As usual, the average citizen did not understand that the newly created money represented a hidden tax which he would soon have to pay in the form of higher prices.  Voters in the Northern states certainly would not have tolerated an open and honest tax increase of that magnitude.  Even in the South where the cause was perceived as one of self defense, it is possible that they would not have done so had they known in advance the true dimension of the assessment.  But especially in the North, because they did not understand the secret science of money, Americans not only paid the hidden tax but applauded Congress for creating it.
  On June 25, 1863, exactly four months after the National Bank Act was signed into law, a confidential communiqué was sent from the Rothschild investment house in London to an associate banking firm in New York.  It contained an amazingly frank and boastful summary:

  “The few who understand the system [bank loans earning interest and also serving as money] will either be so interested in its profits or so dependent upon its favors that there will be no opposition from that class while, on the other hand, the great body of people, mentally incapable of comprehending... will bear its burdens without complaint.”

LINCOLN'S CONCERN FOR THE FUTURE

  Lincoln was privately apprehensive about the Bank Act, but loyalty to his Party and the need to maintain unity in time of war compelled him to withhold his veto.  His personal view, however, was unequivocal.  In a letter to William Elkins the following year he said:

  “The money power preys upon the nation in times of peace and conspires against it in times of adversity.  It is more despotic than monarchy, more insolent than autocracy, more selfish than bureaucracy.  I see in the near future a crisis approaching that unnerves me and causes me to tremble for the safety of my country.   Corporations have been enthroned, an era of corruption will follow, and the money power of the country will endeavor to prolong its reign by working upon the prejudices of the people, until the wealth is aggregated in a few hands, and the republic destroyed.”

  In reviewing Lincoln's role throughout this painful chapter of history, it is impossible not to feel ambivalence.  On the one hand, he declared war without Congress, suspended the writ of habeas corpus, and issued the Emancipation Proclamation, not as an administrative executive carrying out the wishes of Congress, but as the Commander-in-Chief of the armed forces.  Furthermore, the Proclamation was not issued out of humanitarian motives, as popular history portrays, but as a maneuver to generate popular support for the war.  By participating in the issuance of the greenbacks, he violated one of the most clearly written and important sections of the Constitution.  And by failing to veto the National Bank Act, he acquiesced in the delivery of the American people back into the hands of the international Cabal, an act which was similar in many ways to the forcible return of captured runaway slaves.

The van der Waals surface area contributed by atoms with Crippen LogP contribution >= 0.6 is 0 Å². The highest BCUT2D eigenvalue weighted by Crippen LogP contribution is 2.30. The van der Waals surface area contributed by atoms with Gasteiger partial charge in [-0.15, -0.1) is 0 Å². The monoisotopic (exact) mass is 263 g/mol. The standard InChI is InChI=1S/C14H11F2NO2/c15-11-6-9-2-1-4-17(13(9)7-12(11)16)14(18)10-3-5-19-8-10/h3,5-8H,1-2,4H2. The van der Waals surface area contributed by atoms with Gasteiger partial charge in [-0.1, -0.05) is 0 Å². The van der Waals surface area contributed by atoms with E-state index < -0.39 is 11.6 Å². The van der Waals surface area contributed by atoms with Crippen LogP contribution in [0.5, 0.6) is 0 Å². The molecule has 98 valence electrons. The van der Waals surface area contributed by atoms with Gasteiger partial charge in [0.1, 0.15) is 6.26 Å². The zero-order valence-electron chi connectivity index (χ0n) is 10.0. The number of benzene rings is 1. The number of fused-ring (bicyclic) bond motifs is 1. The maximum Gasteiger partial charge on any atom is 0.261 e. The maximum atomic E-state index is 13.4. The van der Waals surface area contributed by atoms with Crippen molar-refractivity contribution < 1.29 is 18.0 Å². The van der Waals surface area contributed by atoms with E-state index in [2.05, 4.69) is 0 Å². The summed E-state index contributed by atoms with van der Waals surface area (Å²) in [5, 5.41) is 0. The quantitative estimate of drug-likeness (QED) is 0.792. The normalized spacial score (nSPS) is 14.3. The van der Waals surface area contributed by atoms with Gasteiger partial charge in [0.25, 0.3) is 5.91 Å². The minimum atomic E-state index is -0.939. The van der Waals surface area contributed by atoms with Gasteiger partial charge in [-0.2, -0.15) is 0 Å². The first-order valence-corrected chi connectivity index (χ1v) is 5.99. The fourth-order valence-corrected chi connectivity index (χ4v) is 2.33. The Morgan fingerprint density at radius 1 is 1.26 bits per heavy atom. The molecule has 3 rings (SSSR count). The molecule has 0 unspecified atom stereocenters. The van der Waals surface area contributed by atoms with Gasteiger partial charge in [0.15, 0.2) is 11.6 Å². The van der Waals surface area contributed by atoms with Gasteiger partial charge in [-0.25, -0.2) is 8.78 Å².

On the positive side, there is no question of Lincoln's patriotism.  His concern was in preserving the Union, not the Constitution, and his refusal to let the European powers split America into a cluster of warring nation-states was certainly wise.  Lincoln believed that he had to violate part of the Constitution in order to save the whole.  But that is dangerous reasoning.  It can be used in almost any national crisis as the excuse for the expansion of totalitarian power.  There is no reason to believe that the only way to save the Union was to scrap the Constitution.  In fact, if the Constitution had been meticulously observed from the very beginning, the Southern minority could never have been legally plundered by the Northern majority and there likely would have been no movement for secession in the first place.  And, even if there had been, a strict reading of the Constitution at that point could have led the way to an honorable and peaceful settlement of differences.  The result would have been, not only the preservation of the Union without war, but Americans would be enjoying far less government intervention in their daily lives today.

WITH MALICE TOWARD NONE

  There is one point that is clearly on Lincoln's side.  While his political compatriots were howling for economic vengeance against the South, the President stood firmly against it.  “With malice toward none” was more than a slogan with him, and he was willing to risk his political survival on that one issue.  The reason he had vetoed the Wade-Davis emancipation bill was because it would have applied a lien against Southern cotton at the end of the war to the benefit of New England textile manufactures.  The cotton also would have been taken as security to pay off Southern debt which had been contracted before the war, thus providing the funds to buy back at face value all of the bonds which had been purchased at discount by Rothschild's agent, August Belmont.  Such defiance of the financiers and speculators undoubtedly required great courage.